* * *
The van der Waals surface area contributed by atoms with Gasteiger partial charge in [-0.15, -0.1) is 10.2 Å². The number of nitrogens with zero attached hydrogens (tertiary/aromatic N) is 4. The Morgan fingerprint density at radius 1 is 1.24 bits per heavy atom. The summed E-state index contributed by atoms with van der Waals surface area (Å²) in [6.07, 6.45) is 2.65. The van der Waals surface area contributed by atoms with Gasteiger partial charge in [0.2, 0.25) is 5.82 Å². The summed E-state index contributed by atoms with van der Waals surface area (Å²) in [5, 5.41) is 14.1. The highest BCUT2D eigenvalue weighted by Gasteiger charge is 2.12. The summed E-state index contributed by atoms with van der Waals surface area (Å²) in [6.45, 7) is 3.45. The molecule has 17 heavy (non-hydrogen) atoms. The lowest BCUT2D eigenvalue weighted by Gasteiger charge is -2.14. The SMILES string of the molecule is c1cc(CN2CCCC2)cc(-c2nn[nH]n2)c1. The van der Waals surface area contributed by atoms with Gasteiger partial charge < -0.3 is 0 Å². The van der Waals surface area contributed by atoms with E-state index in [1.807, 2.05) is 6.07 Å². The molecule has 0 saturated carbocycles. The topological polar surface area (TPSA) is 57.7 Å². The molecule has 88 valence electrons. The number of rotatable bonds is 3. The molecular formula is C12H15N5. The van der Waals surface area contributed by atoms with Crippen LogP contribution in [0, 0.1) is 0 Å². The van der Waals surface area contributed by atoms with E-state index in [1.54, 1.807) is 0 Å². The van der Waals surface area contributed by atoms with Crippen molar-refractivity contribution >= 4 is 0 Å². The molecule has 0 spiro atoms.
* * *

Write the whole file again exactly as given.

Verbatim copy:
The van der Waals surface area contributed by atoms with Gasteiger partial charge in [-0.15, -0.1) is 10.2 Å². The number of nitrogens with zero attached hydrogens (tertiary/aromatic N) is 4. The Morgan fingerprint density at radius 1 is 1.24 bits per heavy atom. The summed E-state index contributed by atoms with van der Waals surface area (Å²) in [6.07, 6.45) is 2.65. The van der Waals surface area contributed by atoms with Gasteiger partial charge in [0.2, 0.25) is 5.82 Å². The summed E-state index contributed by atoms with van der Waals surface area (Å²) in [5, 5.41) is 14.1. The highest BCUT2D eigenvalue weighted by Gasteiger charge is 2.12. The summed E-state index contributed by atoms with van der Waals surface area (Å²) in [6.45, 7) is 3.45. The molecule has 17 heavy (non-hydrogen) atoms. The lowest BCUT2D eigenvalue weighted by Gasteiger charge is -2.14. The SMILES string of the molecule is c1cc(CN2CCCC2)cc(-c2nn[nH]n2)c1. The van der Waals surface area contributed by atoms with Gasteiger partial charge < -0.3 is 0 Å². The van der Waals surface area contributed by atoms with E-state index in [1.807, 2.05) is 6.07 Å². The molecule has 0 saturated carbocycles. The topological polar surface area (TPSA) is 57.7 Å². The molecule has 88 valence electrons. The number of rotatable bonds is 3. The molecular formula is C12H15N5. The van der Waals surface area contributed by atoms with Crippen LogP contribution in [0, 0.1) is 0 Å². The van der Waals surface area contributed by atoms with E-state index in [1.54, 1.807) is 0 Å². The van der Waals surface area contributed by atoms with Crippen molar-refractivity contribution >= 4 is 0 Å². The molecule has 0 spiro atoms.